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Sunday, July 24, 2022

Lee Plemel won CWS top player award; Saw five pro seasons, made AA, Rolling Stone

Stanford's Lee Plemel started out the 1988 season 5-6, The Los Angeles Times wrote. But then the turned it around.

"From there, I concentrated on each game one at a time," Plemel told The Times.

Plemel's work eventually paid off, for Plemel - and for his Stanford teammates. Plemel spoke to The Times after Stanford took the 1988 College World Series title and Plemel, with two complete game wins, took the title of series most outstanding player.

Plemel then turned pro. His pro career ended up lasting five seasons. He topped out in two seasons at AA. He also earned some notoriety as a musician, alongside major leaguer Jack McDowell.

Plemel's pro career began that year in 1988, taken by the Cardinals in the fifth round of the draft out of Stanford University.

That 1988 College World Series victory for Plemel and Stanford proved their second-straight. They also won in 1987. Along their way to that victory, Plemel threw a complete-game victory against top-ranked Texas.

"I thought I might come out in the eighth," Plemel told The Associated Press after that victory. "But I was still making good pitches. Fifty percent of my pitches are breaking balls normally, but I threw mostly curveballs tonight."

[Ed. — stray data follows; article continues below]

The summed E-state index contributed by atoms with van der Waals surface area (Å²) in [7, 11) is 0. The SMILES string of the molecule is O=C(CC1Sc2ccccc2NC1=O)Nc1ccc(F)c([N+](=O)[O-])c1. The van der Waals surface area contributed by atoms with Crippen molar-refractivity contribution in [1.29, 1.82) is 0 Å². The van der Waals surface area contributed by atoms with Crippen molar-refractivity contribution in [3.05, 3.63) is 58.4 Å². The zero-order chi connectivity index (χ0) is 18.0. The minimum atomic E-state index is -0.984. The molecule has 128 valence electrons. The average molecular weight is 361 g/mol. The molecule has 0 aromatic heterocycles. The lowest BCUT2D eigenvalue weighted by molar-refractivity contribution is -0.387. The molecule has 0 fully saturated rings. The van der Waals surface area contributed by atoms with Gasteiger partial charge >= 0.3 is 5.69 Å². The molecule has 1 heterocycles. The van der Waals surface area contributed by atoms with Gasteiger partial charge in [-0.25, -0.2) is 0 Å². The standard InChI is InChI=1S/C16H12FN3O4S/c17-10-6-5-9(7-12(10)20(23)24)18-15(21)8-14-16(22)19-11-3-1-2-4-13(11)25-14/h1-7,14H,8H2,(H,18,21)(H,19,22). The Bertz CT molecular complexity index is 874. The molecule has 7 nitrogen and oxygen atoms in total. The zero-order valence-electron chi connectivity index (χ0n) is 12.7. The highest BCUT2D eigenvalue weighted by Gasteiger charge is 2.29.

Plemel started with the Cardinals between single-A Savannah, St. Petersburg and short-season Hamilton. He went 3-3, with a 3.28 ERA in nine starts between them.

He played 1989 between single-A Springfield and St. Petersburg. He went 8-7 that year, with a 2.62 ERA. He then played all of 1990 at St. Petersburg, then high-A and made AA Arkansas in 1991.

Plemel went 1-3, with a 3.30 ERA in 53 outings, one start at Arkansas in 1991. 

At the close of that season, The Shreveport Times featured Plemel the player and the musician. Plemel had met McDowell at Stanford. They, along with another pitcher, Wayne Edwards, formed the rock band V.I.E.W. They even got a good review in Rolling Stone.

"We're proud of our music," Plemel told The Shreveport Times. "It made us feel good to get that kind of recognition. It showed us we're not just hammering around."

Plemel returned to Arkansas for 1992. He saw 13 relief appearances. He went 1-1, with a 3.86 ERA to end his career.

1990 Minor League Tally 
Players/Coaches Featured:3,975
Made the Majors:1,324-33.3%
Never Made Majors:2,651-66.7%-X
5+ Seasons in the Majors:541
10+ Seasons in the Minors:329

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